• David Humphreys

Tips for Interviewees

Ah, talking heads. Good old fashioned storytelling.


It can be pretty daunting; the thought of a crew turning up. Lumbering up the stairs with kit; drinking all your coffee, sticking a big camera in your face… but at Studio Giggle we like to think we go the extra mile in making people feel at ease. Despite the fact we became filmmakers so we’d never have to do it ourselves...


Why me?!

We like to hear a range of voices. An overview of a company can only really be achieved by speaking to as many people as possible. Just because someone is nervous, they shouldn’t be discounted from the filming day. In fact, in our experience, sometimes it’s the quieter people that come out with the well-formed answers because they take time to think.


Will it be scary?

We like to treat the interview as a conversation - rather than an interrogation. We will usually sit our chairs opposite one another and chat. A good interviewer will make the subject feel totally at ease. Whilst daunting at first, a lot of people say that they forget the cameras are there after a while and the conversation starts to flow. There will be key points to hit and questions to answer, but like any good conversation, if it goes off on a tangent, that’s where we may capture the real gold. Specific and unusual responses are more likely to make the edit because they offer variety.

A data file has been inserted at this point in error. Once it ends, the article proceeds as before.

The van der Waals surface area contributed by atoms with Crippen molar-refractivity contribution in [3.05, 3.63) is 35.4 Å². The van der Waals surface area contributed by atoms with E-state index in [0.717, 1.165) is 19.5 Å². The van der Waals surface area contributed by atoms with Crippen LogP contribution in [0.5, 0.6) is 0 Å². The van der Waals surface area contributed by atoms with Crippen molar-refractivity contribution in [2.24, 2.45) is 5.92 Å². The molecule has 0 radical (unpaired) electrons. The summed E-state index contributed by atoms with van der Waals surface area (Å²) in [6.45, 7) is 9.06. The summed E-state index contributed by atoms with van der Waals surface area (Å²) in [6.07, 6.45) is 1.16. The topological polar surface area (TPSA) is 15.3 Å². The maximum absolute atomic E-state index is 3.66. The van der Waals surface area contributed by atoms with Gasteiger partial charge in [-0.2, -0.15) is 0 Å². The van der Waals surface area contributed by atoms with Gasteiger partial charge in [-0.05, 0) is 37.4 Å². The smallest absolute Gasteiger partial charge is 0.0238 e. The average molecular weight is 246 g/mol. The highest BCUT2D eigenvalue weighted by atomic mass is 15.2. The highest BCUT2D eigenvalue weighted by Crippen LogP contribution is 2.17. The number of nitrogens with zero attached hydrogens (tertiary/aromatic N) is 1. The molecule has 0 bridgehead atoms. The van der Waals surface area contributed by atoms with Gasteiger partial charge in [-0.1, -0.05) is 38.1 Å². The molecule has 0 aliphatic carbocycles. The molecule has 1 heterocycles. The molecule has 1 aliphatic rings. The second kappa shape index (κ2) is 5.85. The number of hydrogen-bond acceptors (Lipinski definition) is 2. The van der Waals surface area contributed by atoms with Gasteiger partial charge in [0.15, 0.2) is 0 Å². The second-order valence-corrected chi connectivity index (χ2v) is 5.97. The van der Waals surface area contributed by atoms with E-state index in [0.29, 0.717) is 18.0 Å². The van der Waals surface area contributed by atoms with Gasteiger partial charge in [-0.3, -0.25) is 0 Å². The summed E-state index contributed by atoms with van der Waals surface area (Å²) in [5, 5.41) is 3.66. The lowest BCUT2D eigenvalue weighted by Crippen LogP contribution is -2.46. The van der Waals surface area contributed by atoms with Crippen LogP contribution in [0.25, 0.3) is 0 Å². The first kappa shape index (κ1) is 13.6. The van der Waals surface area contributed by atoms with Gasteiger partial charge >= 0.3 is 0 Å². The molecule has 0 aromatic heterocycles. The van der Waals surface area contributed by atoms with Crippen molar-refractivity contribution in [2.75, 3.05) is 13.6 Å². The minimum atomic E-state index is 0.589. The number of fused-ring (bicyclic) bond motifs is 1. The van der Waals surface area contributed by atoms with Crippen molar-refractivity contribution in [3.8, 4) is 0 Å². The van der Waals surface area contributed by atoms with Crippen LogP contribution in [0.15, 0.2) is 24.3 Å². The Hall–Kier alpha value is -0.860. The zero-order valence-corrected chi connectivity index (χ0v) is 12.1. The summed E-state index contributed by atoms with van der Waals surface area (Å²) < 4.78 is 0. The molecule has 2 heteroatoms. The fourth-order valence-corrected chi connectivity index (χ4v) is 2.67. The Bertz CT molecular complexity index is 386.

A previous Studio Giggle project

Why are there 2 cameras filming?

We sometimes use 2 cameras so we have more shots to play with in the edit. This is crucial if we aren’t getting any b-roll, as it means we can cut around the interview whilst it still looks like one long take. The 2 angles are also handy if someone starts a response well and ends on a nice point, but goes off on a tangent in between. We can remove the bit we don’t need.


Where shall we do it?

The location is really important. As a general rule - the bigger the space you can provide us to film in, the better. This is because the further away the subject is from the back wall, the greater the depth of field can be achieved. This gives the interview that professional, soft focus background that really makes the subject ‘pop’. Natural light is often ‘nice to have’ and we bring our own lights, to mimic studio conditions where we can. The location should be as quiet as possible. Sounds that are normally unnoticeable suddenly become an issue when we start rolling and Karen’s high heels become the loudest thing in the world, drowning out your interview. The exception to this rule is when we can see the cause of the noise on the film i.e if it’s obvious we are in a factory, or on a busy street, then the audience will appreciate that there is going to be background noise, and it adds to the atmosphere. In larger meeting rooms during the summer, it’s worth finding out whether the air conditioning can be turned off, as this will be picked up by the mic too.

The "B" angle gives us something to cut to

What shall I put in the background?

Don’t be overly concerned with overloading marketing elements into the background. Just seeing your office in soft focus is subtle enough to show where we are. Sometimes packing in roll banners and logos cheapens the appearance of a talking head, when branding can be added in post as on-screen graphics.


How long will this take?